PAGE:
‘Rigged’: Trump attacks judge and courts in first post-conviction rally | Donald Trump

In his first campaign rally after being convicted of 34 felonies, former president Donald Trump recalled how he just went through a “rigged” trial with a “highly conflicted” judge despite there being “no crime”.

The court cases Trump faces have become a mainstay of his campaigning throughout the last year, where he frequently tells his followers that the charges are a form of election interference and designed to tamp down the Maga movement.

“Those appellate courts have to step up and straighten things out, or we’re not going to have a country any longer,” he said.

Trump spoke at a Turning Point Action event in sweltering Phoenix, at Dream City church, a megachurch where he and Turning Point have held rallies in the past. The extreme heat led to some waiting outside for the venue to open to need medical attention for heatstroke.

Trump held a rally at the same church in 2020, during the height of the pandemic, when church leaders claimed to have an air-purification system that killed 99% of the Covid-19 virus. Turning Point Action is the campaign arm of Turning Point, the conservative youth group founded by Charlie Kirk, a figure in the Maga movement.

The former president also took aim at Joe Biden’s recent executive order limiting asylum seekers, which Trump called “bullshit” and said he would rescind on his first day in office, should he win. He condemned Biden on immigration and ran down Trump administration border policies, saying his Democratic rival could solve immigration problems by reinstating all of his old policies.

“Arizona is being turned into a dumping ground for the dungeons of the third world,” Trump said.

While immigration is a top issue for voters nationwide, it is especially acute in a border state like Arizona, which Trump hit on in his speech. He wistfully recalled the days of former Maricopa county sheriff Joe Arpaio, infamous for his strict immigration policies that led to frequent lawsuits and financial settlements, and brought Arpaio on stage for impromptu remarks.

Trump kissed Arpaio on the cheek, then said: “I don’t kiss men, but I kissed him. We had a real border with this guy.” Arpaio called Trump his hero.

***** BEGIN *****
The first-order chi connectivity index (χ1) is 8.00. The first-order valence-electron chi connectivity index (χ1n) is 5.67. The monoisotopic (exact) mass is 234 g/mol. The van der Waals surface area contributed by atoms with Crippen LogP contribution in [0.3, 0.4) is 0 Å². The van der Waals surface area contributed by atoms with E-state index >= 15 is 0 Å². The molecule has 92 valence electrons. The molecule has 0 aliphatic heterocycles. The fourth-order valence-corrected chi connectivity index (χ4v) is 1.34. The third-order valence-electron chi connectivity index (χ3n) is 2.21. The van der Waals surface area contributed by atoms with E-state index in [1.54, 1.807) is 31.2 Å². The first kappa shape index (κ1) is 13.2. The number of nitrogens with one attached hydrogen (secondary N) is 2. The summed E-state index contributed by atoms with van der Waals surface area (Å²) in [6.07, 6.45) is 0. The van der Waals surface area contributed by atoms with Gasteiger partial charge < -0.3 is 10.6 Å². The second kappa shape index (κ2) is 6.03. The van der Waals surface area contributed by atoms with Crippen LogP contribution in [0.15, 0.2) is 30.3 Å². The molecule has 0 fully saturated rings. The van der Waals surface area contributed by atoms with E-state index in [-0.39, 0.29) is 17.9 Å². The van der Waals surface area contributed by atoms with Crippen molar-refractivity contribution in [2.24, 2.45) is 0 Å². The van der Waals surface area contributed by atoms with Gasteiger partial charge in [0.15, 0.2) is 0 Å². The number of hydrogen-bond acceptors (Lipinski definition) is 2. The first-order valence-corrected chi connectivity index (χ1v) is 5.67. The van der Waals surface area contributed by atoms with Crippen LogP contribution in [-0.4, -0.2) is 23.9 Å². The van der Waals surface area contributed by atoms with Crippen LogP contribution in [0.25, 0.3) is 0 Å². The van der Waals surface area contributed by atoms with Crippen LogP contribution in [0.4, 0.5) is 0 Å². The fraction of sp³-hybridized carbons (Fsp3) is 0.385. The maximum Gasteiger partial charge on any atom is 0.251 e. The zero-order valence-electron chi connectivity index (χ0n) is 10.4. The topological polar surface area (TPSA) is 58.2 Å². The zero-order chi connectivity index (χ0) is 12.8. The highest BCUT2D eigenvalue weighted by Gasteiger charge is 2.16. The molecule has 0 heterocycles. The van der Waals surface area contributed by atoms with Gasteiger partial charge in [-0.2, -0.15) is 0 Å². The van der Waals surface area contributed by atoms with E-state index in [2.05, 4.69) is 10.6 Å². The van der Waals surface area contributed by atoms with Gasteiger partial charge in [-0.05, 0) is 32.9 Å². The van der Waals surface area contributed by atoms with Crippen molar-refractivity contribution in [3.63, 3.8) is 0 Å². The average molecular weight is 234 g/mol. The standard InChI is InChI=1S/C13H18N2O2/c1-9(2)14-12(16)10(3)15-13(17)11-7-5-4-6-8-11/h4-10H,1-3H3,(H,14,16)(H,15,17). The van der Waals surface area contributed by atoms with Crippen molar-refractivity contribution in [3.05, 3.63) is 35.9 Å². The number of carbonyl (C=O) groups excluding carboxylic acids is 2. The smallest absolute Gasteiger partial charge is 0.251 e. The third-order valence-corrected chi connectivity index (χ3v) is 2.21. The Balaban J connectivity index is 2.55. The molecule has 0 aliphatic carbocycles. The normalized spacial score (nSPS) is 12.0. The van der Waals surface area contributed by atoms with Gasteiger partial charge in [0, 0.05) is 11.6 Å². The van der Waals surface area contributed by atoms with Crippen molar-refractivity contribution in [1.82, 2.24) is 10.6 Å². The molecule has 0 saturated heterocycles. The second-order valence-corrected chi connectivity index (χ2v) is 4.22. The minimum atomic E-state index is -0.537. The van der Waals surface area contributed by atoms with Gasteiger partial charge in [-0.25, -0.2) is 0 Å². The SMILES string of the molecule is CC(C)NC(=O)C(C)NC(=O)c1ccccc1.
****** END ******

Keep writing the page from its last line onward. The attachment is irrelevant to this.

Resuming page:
Arizona is a key battleground this year, as Trump tries to win back the once solidly red south-western state from Biden, who beat him by about 10,500 votes. Election denialism has gripped the state for years – some Republicans who lost their races in 2022 midterms still have not conceded and have filed lawsuits to try to reverse the results.

The Democratic National Committee put up a billboard in Phoenix on Thursday that is the first paid ad from the party to focus on the former president’s convictions, Meidas Touch News reported. The ad says: “Trump already attacked Arizona’s democracy once. Now he’s back as a convicted felon. He’s out for revenge and retribution. Trump: unfit to serve.”

For the Trump faithful, the convictions have become a point of ire against the other side and something akin to pride. Shirts and signs at the Phoenix rally said “I’m voting for the convicted felon”.

Supporters at the Trump event in Phoenix on Thursday. Photograph: Carlos Barría/Reuters

Trump repeated claims of a stolen election, saying the Democrats “used Covid to cheat” in 2020. He welcomed Kari Lake, the losing gubernatorial candidate in 2022 who is now running for Senate, and Abe Hamadeh, the losing attorney general candidate now running for Congress, claiming that they won their races but their elections were rigged.

He directed people to a “Swamp the Vote” website after talking about how certain groups need to vote more consistently, such as gun owners and evangelicals. The site, paid for by the Republican National Committee, includes links for people to register and pledge to vote. “Do your part to guarantee we win by more than the Margin of Fraud by casting your vote and taking responsibility for ensuring every Republican and Trump voter in your household casts theirs too,” the site says.

The end of the campaign event included a Q&A with audience members, who asked about border issues, drugs and cost-of-living issues. He said he would “get rid of inflation” in part by drilling to bring energy prices down. Cost-of-living concerns come up with voters frequently, Trump said; he used a regular-size container of Tic Tacs beside a mini version to demonstrate the effects of inflation.

“People that made the same amount of money live half as well because the inflation is so high,” he said, adding that inflation is a “country-buster”.

Trump’s answers often implored his supporters to vote him back in to solve whatever issue they were facing, though they were scant on details. How would he help restore access to healthcare in rural areas in Arizona, where the nearest hospital can be more than an hour away? He’ll handle it, because rural America loves him, he said.

One woman who said she works with senior citizens who struggle to pay their bills and must choose between food or medication asked Trump what he would tell them.

“Vote for Trump,” he responded.

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